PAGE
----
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J Infect Dis. 2005 May 1;191(9):1490-7. Epub 2005 Mar 31.

A prospective study of sexual transmission of human T lymphotropic virus (HTLV)-I and HTLV-II.

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  • 1Blood Systems Research Institute, University of California, San Francisco, San Francisco, California 94118, USA.



Cross-sectional studies support sexual transmission of human T lymphotropic virus (HTLV)-I/II; however, prospective incidence data, particularly for HTLV-II, are limited.


A cohort of 85 HTLV-positive (30 with HTLV-I and 55 with HTLV-II) blood donors and their stable (>or=6 months) heterosexual sex partners were followed biannually over the course of a 10-year period.


Four of 85 initially seronegative sex partners of HTLV-I and -II carriers seroconverted, for an incidence rate (IR) of 0.6 transmissions/100 person-years (py) (95% confidence interval [CI], 0.2-1.6). This includes 2 HTLV-I transmissions/219 py (IR, 0.9 transmissions/100 py [95% CI, 0.1-3.3]) and 2 HTLV-II transmissions/411 py (IR, 0.5 transmissions/100 py [95% CI, 0.06-1.8]), with no significant difference by HTLV type. There were 2 male-to-female (IR, 1.2 transmissions/100 py [95% CI, 0.1-4.3]) and 2 female-to-male (IR, 0.4 transmissions/100 py [95% CI, 0.05-1.6) transmissions. HTLV-I or -II proviral load was 2 log10 lower in newly infected partners than in index positive partners who transmitted HTLV (P=.007).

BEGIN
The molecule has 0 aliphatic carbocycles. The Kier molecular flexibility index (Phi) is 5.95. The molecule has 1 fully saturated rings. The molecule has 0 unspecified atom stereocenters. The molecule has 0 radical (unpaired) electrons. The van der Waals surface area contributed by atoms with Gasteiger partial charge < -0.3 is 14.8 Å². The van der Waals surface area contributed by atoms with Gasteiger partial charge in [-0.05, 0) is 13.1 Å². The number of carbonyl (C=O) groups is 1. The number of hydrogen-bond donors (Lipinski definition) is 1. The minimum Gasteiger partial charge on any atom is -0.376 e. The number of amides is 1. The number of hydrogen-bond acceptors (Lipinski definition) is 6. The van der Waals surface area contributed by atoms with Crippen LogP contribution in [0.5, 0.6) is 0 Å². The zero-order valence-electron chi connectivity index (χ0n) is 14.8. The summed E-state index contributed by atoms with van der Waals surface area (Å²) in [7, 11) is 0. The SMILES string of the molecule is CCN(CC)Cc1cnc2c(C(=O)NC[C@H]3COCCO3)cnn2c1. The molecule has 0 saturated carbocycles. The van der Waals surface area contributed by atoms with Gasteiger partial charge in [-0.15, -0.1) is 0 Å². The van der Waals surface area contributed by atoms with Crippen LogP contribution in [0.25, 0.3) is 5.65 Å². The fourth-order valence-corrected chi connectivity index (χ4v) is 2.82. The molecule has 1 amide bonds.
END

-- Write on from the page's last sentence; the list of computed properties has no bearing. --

The incidence of sexual transmission of HTLV-II may be similar to that of HTLV-I, and female-to-male transmission may play a more important role than previously thought. HTLV-I and -II proviral load may be lower in sexually acquired infection, because of a small infectious dose.

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